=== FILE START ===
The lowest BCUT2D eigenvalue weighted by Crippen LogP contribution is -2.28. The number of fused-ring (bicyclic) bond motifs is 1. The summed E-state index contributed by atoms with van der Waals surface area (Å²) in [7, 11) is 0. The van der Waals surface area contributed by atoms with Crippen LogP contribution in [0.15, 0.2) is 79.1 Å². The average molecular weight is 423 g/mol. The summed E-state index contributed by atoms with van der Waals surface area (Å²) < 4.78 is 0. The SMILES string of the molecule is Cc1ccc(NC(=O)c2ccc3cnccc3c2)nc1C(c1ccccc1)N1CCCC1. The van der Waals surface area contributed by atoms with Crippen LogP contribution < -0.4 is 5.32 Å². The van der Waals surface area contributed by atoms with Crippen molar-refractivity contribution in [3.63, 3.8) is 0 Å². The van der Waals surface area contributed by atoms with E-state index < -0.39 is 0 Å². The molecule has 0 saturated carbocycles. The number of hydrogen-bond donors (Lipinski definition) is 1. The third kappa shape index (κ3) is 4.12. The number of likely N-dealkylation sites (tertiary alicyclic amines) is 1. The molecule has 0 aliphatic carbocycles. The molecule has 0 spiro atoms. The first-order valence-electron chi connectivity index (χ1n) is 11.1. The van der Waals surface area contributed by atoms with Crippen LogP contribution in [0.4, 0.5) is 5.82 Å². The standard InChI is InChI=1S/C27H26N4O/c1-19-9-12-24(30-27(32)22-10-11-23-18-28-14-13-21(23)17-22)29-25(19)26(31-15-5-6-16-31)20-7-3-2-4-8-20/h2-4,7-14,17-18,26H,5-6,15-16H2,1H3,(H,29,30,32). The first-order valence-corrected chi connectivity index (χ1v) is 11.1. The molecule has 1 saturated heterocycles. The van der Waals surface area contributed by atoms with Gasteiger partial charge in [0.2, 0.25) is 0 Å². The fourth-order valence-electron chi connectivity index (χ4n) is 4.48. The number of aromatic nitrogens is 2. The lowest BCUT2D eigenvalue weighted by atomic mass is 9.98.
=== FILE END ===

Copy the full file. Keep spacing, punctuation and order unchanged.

The lowest BCUT2D eigenvalue weighted by Crippen LogP contribution is -2.28. The number of fused-ring (bicyclic) bond motifs is 1. The summed E-state index contributed by atoms with van der Waals surface area (Å²) in [7, 11) is 0. The van der Waals surface area contributed by atoms with Crippen LogP contribution in [0.15, 0.2) is 79.1 Å². The average molecular weight is 423 g/mol. The summed E-state index contributed by atoms with van der Waals surface area (Å²) < 4.78 is 0. The SMILES string of the molecule is Cc1ccc(NC(=O)c2ccc3cnccc3c2)nc1C(c1ccccc1)N1CCCC1. The van der Waals surface area contributed by atoms with Crippen LogP contribution < -0.4 is 5.32 Å². The van der Waals surface area contributed by atoms with Crippen molar-refractivity contribution in [3.63, 3.8) is 0 Å². The van der Waals surface area contributed by atoms with E-state index < -0.39 is 0 Å². The molecule has 0 saturated carbocycles. The number of hydrogen-bond donors (Lipinski definition) is 1. The third kappa shape index (κ3) is 4.12. The number of likely N-dealkylation sites (tertiary alicyclic amines) is 1. The molecule has 0 aliphatic carbocycles. The molecule has 0 spiro atoms. The first-order valence-electron chi connectivity index (χ1n) is 11.1. The van der Waals surface area contributed by atoms with Crippen LogP contribution in [0.4, 0.5) is 5.82 Å². The standard InChI is InChI=1S/C27H26N4O/c1-19-9-12-24(30-27(32)22-10-11-23-18-28-14-13-21(23)17-22)29-25(19)26(31-15-5-6-16-31)20-7-3-2-4-8-20/h2-4,7-14,17-18,26H,5-6,15-16H2,1H3,(H,29,30,32). The first-order valence-corrected chi connectivity index (χ1v) is 11.1. The molecule has 1 saturated heterocycles. The van der Waals surface area contributed by atoms with Gasteiger partial charge in [0.2, 0.25) is 0 Å². The fourth-order valence-electron chi connectivity index (χ4n) is 4.48. The number of aromatic nitrogens is 2. The lowest BCUT2D eigenvalue weighted by atomic mass is 9.98.